Thanks to JayDee for the rain-sun-mix view from Upper Alki – after a day full of sunshine that wasn’t anywhere in the official forecast, but was good news for this morning’s West Seattle 5K (WSB coverage here) and the ensuing Summer Streets on Alki (coverage here and here). Next reason for forecast-fretting: Memorial Day weekend approaches. Right now, the National Weather Service forecast looks a lot like this weekend was supposed to look – cloudy, showery – so here’s hoping that too turns out to be not the case.
(WSB photos – this one, by Tracy Record; next two, by Patrick Sand)
Four hours after the thermometer hit 80, sunset color and clouds filled the sky over the Olympics, seen from Duwamish Head. Might have another photo or two to add shortly.
ADDED: Ferry on the Bremerton run:
And a crow hanging out at Don Armeni:
Should be another beautiful, warm evening on Thursday!
Thanks to everyone who’s shared views of the double rainbow that appeared before sunset! We’re building a gallery and adding more. For starters – this one’s from Max.
In some cases, the view wasn’t double so much as just, big. This view looking toward Fairmount is from Maris:
Next – from Debbie Bukoski:
From Eric Renn:
And Melissa sent her perspective via video, panning across the double rainbow from the shore of the bay:
Might add a few more – meantime, thanks to EVERYONE who shared!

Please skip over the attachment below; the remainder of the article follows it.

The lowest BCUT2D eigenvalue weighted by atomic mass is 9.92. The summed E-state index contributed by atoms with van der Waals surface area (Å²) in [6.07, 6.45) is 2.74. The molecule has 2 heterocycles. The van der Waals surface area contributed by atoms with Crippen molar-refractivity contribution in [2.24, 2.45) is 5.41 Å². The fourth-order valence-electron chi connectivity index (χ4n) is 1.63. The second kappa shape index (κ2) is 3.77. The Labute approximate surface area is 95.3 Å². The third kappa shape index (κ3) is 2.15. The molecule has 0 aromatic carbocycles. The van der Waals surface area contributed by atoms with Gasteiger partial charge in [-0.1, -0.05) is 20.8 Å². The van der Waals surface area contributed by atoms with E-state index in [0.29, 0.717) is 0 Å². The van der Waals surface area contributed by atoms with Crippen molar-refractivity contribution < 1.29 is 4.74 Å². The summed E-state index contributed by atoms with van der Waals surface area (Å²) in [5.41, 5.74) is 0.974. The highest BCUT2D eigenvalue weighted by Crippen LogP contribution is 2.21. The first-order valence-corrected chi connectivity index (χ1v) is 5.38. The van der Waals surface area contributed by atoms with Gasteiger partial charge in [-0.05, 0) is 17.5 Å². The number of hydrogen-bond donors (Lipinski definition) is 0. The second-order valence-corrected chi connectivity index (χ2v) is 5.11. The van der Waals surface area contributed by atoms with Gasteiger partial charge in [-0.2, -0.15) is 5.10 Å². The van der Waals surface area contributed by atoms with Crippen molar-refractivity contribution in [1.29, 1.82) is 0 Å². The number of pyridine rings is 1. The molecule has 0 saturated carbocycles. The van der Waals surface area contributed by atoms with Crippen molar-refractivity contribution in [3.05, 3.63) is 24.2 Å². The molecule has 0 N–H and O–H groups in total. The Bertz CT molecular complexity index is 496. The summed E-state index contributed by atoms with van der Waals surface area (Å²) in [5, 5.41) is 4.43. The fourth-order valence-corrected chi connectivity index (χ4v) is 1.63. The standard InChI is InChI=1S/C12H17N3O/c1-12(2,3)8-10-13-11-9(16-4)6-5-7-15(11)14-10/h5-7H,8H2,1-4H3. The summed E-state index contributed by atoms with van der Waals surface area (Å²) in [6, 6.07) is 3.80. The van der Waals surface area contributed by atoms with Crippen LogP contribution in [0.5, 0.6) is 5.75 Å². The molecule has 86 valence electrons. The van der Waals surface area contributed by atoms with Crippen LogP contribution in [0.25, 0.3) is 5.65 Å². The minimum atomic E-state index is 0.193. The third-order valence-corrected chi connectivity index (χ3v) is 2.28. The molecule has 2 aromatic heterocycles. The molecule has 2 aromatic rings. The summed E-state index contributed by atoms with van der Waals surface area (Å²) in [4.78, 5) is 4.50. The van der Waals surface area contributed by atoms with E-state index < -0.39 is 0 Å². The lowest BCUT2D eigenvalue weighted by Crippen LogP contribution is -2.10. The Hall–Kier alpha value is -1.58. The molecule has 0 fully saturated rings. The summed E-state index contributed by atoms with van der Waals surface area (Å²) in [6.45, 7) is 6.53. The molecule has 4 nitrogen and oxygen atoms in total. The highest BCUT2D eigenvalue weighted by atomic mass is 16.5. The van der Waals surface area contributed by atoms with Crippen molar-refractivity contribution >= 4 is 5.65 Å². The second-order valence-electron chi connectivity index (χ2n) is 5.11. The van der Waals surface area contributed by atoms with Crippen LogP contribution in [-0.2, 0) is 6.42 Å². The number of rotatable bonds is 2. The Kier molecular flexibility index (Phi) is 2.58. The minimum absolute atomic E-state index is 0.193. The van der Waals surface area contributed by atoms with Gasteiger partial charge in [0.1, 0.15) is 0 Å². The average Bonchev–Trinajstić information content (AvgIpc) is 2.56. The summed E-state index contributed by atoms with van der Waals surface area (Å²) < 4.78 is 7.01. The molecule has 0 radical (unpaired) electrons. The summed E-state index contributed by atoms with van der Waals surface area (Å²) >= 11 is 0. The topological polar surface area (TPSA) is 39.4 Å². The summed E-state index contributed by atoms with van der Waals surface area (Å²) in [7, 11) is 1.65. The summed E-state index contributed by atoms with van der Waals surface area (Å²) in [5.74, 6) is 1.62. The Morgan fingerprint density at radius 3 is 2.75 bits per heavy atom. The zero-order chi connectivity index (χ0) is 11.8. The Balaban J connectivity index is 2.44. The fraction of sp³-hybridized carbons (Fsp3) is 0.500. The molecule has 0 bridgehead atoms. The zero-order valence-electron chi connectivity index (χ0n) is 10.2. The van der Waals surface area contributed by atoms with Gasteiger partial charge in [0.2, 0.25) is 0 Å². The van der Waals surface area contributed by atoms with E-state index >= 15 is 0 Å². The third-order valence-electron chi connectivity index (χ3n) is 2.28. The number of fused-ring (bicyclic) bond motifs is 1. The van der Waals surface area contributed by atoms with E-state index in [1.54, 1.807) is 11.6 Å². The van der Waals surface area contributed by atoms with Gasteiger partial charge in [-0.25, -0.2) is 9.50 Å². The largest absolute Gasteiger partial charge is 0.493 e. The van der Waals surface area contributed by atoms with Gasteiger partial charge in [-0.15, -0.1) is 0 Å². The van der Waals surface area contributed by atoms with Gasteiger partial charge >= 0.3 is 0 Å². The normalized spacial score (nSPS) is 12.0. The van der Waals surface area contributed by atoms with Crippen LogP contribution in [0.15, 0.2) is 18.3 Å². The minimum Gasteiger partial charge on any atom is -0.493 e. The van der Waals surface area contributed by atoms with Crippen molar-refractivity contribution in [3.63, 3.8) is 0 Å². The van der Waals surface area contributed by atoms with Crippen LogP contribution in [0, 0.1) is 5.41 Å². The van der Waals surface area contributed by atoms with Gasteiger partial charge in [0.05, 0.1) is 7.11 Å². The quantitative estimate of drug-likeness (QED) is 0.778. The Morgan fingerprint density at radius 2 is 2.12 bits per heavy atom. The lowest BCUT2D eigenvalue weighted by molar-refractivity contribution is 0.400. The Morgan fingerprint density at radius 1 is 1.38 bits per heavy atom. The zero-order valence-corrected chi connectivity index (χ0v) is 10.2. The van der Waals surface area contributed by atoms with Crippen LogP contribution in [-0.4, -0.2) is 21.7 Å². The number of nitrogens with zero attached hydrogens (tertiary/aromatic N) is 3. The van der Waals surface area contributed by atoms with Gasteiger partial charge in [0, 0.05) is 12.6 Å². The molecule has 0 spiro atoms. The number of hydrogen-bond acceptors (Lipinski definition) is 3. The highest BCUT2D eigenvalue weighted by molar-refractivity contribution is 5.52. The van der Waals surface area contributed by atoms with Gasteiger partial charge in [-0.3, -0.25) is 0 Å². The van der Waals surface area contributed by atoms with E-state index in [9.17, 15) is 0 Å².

Seldom will you hear us say “get away from the keyboard! now!” but this is one such time. If you have any view of the western sky, go see this beautiful moon for yourself. In case you can’t – or even if you can – Jason Gift Enevoldsen has shared a photo.
(P.S. You can always check the moon phases, moonset/moonrise/sunset/sunrise times, tides, and more, on the WSB West Seattle Weather page.)
Must have been some rainbow! Thanks to everybody who has shared photos. We start with three – above, from Babs, who says her friendly neighborhood crow Buddy didn’t mind posing. Next, from Buzz Shaw:
From 15-year-old Samantha:
And via the WSB Facebook page, from Debbie:
Now … back to the rain. And wind.
ADDED 9:24 PM: Thanks for sharing more rainbow photos! From David Hutchinson:
A few more to come.
The seasons have officially changed – West Seattle’s NASA Solar System Ambassador Alice Enevoldsen has carried off yet another successful sunset watch, something she’s been doing for 20 equinoxes and solstices – that’s 5 years of season changes. At Solstice Park, she showed young attendees how to practice telescope/microscope techniques on tissue tubes. And when it was time to demonstrate what the equinox means to our planet, she had an even younger helper: